> pointed out that in 46 states, you can't vote if you are in prison. In 16
> states, if you were convicted of a felony -- even if you get out of prison
> -- you are disenfranchised for life. Mauer estimated that 13 percent of
> adult black men cannot vote as a result of a felony conviction right now.
> On the NPR show, Roger Clegg, an attorney with the right-leaning and the
> slightly misnamed Center for Equal Opportunity (Linda Chavez' think tank),
> made the argument that felons shouldn't be allowed to vote. "If you aren't
> willing to play by the rules, then you shouldn't have a say in making the
> rules," Clegg said.
> "And people who have been convicted of felonies, which are by definition
> serious crimes, shouldn't be given a role in deciding how the government
> should be run," Clegg said.
> After hearing this, we called up Clegg to ask what he thought about
> banning corporate criminals -- like BASF and Hoffman LaRoche, who had
> engaged in perhaps the most egregious criminal antitrust conspiracy in
> history -- from "deciding how the government should be run." (Corporations
> of course don't vote, but they do give money to elect candidates, they
> lobby legislators and law enforcement officials, and they mold public
> opinion through their public relations efforts.)
> Gone was Clegg's unwavering absolutism.
> After much humming and hawing, Clegg admitted that "it makes sense to
> limit the political role of corporations when they have shown that they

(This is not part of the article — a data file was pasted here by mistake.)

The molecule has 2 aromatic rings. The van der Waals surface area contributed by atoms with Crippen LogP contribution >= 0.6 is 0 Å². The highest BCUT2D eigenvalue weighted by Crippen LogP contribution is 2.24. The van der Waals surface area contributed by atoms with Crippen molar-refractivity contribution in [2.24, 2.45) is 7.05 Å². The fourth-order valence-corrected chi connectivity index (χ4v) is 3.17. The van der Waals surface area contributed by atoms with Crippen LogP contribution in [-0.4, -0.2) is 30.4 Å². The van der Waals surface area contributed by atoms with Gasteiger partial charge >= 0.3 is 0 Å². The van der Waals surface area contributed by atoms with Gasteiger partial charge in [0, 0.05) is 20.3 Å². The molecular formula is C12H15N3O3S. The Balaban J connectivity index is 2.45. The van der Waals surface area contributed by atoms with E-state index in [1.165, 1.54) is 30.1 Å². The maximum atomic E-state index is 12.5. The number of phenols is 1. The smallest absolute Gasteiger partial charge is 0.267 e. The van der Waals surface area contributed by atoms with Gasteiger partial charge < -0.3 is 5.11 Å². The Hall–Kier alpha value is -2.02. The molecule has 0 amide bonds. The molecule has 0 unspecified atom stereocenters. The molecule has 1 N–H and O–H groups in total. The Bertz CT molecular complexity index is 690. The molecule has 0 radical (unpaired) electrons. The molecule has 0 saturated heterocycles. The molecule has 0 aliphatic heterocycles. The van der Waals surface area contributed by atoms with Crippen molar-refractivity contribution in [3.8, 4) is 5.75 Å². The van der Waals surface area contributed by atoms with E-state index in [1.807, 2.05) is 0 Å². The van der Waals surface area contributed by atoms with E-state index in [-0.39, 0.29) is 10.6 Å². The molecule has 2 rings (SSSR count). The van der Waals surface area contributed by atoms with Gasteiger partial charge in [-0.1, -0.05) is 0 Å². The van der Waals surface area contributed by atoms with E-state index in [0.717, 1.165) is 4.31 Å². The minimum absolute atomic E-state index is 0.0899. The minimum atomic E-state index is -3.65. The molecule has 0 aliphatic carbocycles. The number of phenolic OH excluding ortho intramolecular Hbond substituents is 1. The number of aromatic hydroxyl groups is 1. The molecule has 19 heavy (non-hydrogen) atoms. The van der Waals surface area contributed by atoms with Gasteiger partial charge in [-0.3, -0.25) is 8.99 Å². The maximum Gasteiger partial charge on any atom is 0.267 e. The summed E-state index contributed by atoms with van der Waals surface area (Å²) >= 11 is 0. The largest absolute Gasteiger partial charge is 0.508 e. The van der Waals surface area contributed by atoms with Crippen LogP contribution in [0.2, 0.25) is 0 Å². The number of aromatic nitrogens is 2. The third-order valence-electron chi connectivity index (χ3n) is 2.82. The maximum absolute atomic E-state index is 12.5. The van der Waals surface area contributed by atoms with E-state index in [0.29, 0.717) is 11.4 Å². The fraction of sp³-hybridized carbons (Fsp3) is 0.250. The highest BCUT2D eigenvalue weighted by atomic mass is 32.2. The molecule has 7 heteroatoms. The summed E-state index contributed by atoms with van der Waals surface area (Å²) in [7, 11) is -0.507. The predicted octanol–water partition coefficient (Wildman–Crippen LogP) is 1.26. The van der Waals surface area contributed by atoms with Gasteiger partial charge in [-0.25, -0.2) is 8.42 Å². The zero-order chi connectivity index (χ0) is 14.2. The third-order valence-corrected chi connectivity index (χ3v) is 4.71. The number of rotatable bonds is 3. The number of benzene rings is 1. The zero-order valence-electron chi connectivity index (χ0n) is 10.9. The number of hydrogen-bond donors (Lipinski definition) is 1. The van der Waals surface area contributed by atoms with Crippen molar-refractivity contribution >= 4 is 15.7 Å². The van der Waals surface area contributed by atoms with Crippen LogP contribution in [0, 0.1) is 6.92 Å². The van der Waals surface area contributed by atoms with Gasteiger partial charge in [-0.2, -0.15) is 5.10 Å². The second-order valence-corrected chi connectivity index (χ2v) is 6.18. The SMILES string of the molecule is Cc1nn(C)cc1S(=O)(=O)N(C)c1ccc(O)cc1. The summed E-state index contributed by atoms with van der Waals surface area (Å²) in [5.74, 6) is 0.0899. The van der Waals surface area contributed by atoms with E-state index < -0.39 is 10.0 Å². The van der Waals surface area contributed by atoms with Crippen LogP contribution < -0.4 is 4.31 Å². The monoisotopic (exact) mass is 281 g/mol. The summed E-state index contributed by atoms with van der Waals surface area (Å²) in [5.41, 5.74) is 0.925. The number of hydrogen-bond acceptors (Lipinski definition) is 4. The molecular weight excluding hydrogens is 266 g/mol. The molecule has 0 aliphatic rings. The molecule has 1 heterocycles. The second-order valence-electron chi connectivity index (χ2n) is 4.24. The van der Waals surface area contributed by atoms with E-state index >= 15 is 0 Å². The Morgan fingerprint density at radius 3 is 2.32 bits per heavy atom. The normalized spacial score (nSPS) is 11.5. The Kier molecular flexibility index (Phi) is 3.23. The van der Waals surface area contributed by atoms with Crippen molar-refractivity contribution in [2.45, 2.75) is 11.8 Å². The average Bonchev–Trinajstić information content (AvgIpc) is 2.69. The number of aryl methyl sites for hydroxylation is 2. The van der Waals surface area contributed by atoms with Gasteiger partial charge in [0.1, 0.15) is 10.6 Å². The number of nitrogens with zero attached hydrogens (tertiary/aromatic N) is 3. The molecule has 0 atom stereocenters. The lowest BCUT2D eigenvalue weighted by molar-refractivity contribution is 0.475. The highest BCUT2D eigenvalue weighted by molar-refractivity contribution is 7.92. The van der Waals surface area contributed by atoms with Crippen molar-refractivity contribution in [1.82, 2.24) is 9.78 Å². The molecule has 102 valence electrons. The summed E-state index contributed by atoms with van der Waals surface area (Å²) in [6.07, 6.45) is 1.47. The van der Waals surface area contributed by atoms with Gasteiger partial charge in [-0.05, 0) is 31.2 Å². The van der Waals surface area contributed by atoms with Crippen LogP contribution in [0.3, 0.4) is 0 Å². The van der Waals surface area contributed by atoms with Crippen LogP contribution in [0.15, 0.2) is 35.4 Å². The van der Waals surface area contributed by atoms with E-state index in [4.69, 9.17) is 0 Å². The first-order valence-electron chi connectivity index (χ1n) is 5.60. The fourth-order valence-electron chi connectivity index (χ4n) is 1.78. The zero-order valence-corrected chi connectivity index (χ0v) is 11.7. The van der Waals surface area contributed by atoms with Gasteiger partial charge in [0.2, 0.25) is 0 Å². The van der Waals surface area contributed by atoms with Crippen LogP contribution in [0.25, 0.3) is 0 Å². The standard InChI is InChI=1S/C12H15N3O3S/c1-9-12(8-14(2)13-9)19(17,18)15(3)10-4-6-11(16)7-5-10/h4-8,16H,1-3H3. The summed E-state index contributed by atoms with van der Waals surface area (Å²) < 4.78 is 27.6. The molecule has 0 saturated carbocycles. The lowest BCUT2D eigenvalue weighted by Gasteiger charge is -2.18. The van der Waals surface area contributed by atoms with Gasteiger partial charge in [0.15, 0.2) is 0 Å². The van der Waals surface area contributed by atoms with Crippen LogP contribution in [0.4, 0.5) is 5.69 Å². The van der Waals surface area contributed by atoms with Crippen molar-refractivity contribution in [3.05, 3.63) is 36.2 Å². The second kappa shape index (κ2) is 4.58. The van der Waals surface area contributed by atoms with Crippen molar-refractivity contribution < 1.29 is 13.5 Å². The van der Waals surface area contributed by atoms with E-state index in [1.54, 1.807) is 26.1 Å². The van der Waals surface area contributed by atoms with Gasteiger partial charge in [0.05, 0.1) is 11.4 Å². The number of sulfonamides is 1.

> are not worthy of trust." But he quickly added that "because individuals
> and corporations are fundamentally different, you can't just apply the
> rules equally." Clegg questioned whether the First Amendment would allow
> prosecutors to strip corporations of their "rights" to influence how the
> government should be run. Clegg, of course, raised no such question when
> it came to stripping individual felons of such "rights."
> What about the death penalty? In a new book, Actual Innocence: Five Days
> to Execution and Other Dispatches from the Wrongly Convicted (Doubleday,
> 2000), Jim Dwyer, Peter Neufeld, Barry Scheck, report that in the 24 years
> since the death penalty was reinstated by the Supreme Court, about 620
> individuals have been put to death -- but 87 condemned persons had their
> convictions vacated by exonerating evidence.
> Most likely, innocent lives have been taken. All this while really big
> recidivist corporate criminals like Exxon, Royal Caribbean, Rockwell
> International, Warner Lambert, Teledyne, and United Technologies --
> criminals truly deserving of the corporate death penalty, get away with
> slap on the wrist fines.
> Bottom line: big corporations and white-collar criminals are getting away
> with it, while the political and media elites pull the wool over our eyes.
> Think of that next time you pick up a Snickers bar.
> Russell Mokhiber is editor of the Washington, D.C.-based Corporate Crime
> Reporter. Robert Weissman is editor of the Washington, D.C.-based
> Multinational Monitor. Mokhiber and Weissman are co-authors of Corporate
> Predators: The Hunt for MegaProfits and the Attack on Democracy (Monroe,
> Maine: Common Courage Press, 1999, http://www.corporatepredators.org)
> (c) Russell Mokhiber and Robert Weissman
> _______________________________________________